Blasio’s administration’s affordable housing campaign has moved to new territory with the launch of a $ 13.2 million real estate rehabilitation in Harlem.
For the first time in decades, the city has ceded ownership of the land to a Community Land Trust (CLT) and organized a financial package that will pay for buildings to be emptied inside and out.
A council of tenants, community members and non-profit groups will then be tasked with managing the buildings and operating them as affordable rentals on a permanent basis.
Rafael E. Cestero, chairman and CEO of The Community Preservation Corporation, said the company will give those who live in the homes a say in their future and keep them away from accused speculative real estate markets. gentrification and dislocation of local populations.
“With the pandemic exacerbating the housing crisis, especially in communities of color, preserving affordability and creating stability for tenants in our city is more critical than ever,” Cestero said.
“This project will help achieve this goal by ensuring that the local community will have a voice in the future of these properties, as well as helping to ensure their continued affordability. ”
The East Harlem El Barrio Community Land Trust now owns the land located at 53 East 110th Street, 201 East 120th Street, 204 West 121st Street and 304 East 126th Street where the 36 rental apartments and three commercial spaces will undergo a substantial renovation.
The CLT will lead the project, ensuring that the development serves the Harlem community, and will work with its Mutual Housing Association in partnership with the New York City Department of Housing Preservation and Development (HPD), The Community Preservation Corporation (CPC) , Enterprise Community Partners (Enterprise), Banana Kelly Community Improvement Association Inc, and Community Assisted Tenant Controlled Housing Inc (CATCH).
Under the agreement, the city granted a 40-year Article XI tax exemption, a $ 7 million capital grant, and transferred land ownership to CLT. After the renovations, CLT will enter into a 99-year ground lease with the Mutual Housing Association, with current resident rents set for a typical family of three earning $ 36,000. For vacant apartments, rents will be affordable for a typical three-person household earning up to $ 102,000.
The apartment buildings will include housing for disabled and visually impaired residents. Ten percent of the units will serve formerly homeless households. The City also hopes to allocate additional resources from Section 8 to make some of the vacant units affordable for the average family of three earning up to $ 51,000.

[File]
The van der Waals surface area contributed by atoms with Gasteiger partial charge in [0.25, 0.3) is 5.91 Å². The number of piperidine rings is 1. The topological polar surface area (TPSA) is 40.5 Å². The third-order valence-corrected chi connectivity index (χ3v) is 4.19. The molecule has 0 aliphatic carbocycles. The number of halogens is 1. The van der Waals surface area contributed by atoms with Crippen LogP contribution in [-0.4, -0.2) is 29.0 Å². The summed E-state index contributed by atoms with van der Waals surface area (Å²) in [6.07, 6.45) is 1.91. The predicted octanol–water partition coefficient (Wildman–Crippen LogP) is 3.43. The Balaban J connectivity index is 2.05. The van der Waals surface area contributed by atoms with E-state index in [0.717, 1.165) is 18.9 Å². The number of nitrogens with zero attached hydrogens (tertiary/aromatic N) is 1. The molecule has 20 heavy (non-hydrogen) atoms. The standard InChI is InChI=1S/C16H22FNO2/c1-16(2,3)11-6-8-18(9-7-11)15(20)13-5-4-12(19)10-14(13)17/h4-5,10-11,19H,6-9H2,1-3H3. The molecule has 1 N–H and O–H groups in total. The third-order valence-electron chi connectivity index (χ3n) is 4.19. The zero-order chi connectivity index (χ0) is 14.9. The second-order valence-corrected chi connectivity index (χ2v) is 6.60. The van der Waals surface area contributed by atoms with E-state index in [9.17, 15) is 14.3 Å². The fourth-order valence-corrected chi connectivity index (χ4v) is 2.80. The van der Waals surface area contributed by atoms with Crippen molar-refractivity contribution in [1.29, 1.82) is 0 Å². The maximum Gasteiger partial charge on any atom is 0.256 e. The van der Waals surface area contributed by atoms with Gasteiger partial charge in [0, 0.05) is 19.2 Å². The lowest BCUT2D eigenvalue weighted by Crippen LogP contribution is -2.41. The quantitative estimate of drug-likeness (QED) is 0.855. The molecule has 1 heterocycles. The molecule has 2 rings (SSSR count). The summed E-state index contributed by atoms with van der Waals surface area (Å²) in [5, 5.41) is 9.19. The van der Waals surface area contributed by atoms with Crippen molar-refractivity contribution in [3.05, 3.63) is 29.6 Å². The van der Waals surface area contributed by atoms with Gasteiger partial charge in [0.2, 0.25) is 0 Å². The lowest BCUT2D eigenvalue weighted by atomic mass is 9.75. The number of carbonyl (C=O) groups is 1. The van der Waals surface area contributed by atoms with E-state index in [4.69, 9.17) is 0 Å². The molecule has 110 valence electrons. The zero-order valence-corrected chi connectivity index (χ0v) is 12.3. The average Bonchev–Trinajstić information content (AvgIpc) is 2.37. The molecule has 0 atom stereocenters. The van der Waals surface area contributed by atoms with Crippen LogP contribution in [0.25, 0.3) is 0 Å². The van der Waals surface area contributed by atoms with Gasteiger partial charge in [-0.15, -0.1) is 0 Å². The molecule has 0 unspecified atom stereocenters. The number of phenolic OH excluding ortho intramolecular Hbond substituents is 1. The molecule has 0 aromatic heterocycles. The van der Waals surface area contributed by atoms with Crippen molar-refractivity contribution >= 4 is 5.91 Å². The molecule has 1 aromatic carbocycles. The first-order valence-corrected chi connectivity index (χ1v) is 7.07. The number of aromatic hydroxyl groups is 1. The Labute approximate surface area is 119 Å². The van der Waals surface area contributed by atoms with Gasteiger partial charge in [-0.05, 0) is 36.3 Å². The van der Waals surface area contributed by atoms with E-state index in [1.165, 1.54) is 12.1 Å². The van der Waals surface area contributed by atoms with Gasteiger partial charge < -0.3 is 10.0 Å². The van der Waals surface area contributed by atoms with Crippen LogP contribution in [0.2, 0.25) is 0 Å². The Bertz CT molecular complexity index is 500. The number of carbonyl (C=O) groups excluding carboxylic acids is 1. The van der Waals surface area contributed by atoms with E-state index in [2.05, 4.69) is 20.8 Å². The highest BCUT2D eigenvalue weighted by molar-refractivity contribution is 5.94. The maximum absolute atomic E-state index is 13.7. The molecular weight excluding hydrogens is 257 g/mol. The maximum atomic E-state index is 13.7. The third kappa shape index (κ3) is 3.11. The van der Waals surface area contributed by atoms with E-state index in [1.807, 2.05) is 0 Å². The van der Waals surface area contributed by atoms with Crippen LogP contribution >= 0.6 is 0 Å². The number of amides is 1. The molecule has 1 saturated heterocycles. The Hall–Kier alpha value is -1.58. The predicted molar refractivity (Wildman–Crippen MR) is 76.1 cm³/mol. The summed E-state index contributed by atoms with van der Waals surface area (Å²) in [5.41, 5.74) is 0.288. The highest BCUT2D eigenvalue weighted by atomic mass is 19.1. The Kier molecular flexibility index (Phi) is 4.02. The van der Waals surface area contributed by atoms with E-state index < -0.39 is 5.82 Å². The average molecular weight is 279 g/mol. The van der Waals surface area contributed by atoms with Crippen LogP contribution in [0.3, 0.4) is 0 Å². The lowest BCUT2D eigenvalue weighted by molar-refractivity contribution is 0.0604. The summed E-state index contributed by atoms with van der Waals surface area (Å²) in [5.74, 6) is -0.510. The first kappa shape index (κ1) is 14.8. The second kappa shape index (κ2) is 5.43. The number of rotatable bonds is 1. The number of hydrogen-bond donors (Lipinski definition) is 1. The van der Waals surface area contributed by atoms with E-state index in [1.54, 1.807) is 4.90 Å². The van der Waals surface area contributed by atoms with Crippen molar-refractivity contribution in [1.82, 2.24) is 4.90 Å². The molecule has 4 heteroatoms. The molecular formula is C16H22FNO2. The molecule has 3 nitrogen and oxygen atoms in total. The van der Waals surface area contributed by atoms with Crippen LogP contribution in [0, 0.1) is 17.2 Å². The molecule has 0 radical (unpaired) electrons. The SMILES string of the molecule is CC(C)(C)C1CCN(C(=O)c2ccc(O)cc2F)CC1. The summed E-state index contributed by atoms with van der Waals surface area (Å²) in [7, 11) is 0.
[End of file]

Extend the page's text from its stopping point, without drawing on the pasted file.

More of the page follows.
As part of the venture, Enterprise Community Partners has awarded $ 500,000 to the community development association, Banana Kelly, which will work with CATCH on tenant training to support the operations of the housing mutual.
CPC has provided a $ 5.2 million construction loan and a $ 5.8 million permanent loan as part of its partnership with New York City Retirement Systems (NYCRS). The office of city council member Diana Ayala provided support and the office of former city council member Melissa Mark-Viverito contributed $ 500,000.
“El Barrio CLT of East Harlem is helping us chart new territory in the development of affordable, community-driven housing while providing long-term stability and affordability to East Harlem and its residents,” said the HPD curator Louise Carroll.
Calling the company ‘a game changer,’ Hope Burgess, President and CEO of Banana Kelly, said, “We are proud to work with HPD, CPC, CATCH, Enterprise Community Partners, Councilmember Ayala and the residents of CLT East Harlem El Barrio to establish a community land trust that transforms power dynamics over land, allows a greater degree of resident control over land, and reduces the speculative nature of land ownership.
“CLTs are a critical part of the solution to our city’s affordability crisis,” said Diana Ayala, board member, who represents District 8 of East Harlem and the South Bronx. “After supporting the development of CLT East Harlem El Barrio, I am delighted that we are finally announcing the transformation and transition of these properties to affordable units that enable the preservation of community-controlled and deeply affordable housing in East Harlem for generations to come. “
Mayor Bill De Blasio announced his commitment to developing community land trusts in his State of the City address last year. He pledged to give ownership of some 3,000 city-owned properties across town to CLTs and allow communities, rather than developers, to determine how best to use the land to ensure affordability in the city. long term.
The expansion of CLTs is part of the administration’s broader affordable housing policy which has focused on transferring public land to private developers using time-limited accessibility agreements, a practice that opponents maintain leaves open the risk that the promoters may one day privatize.
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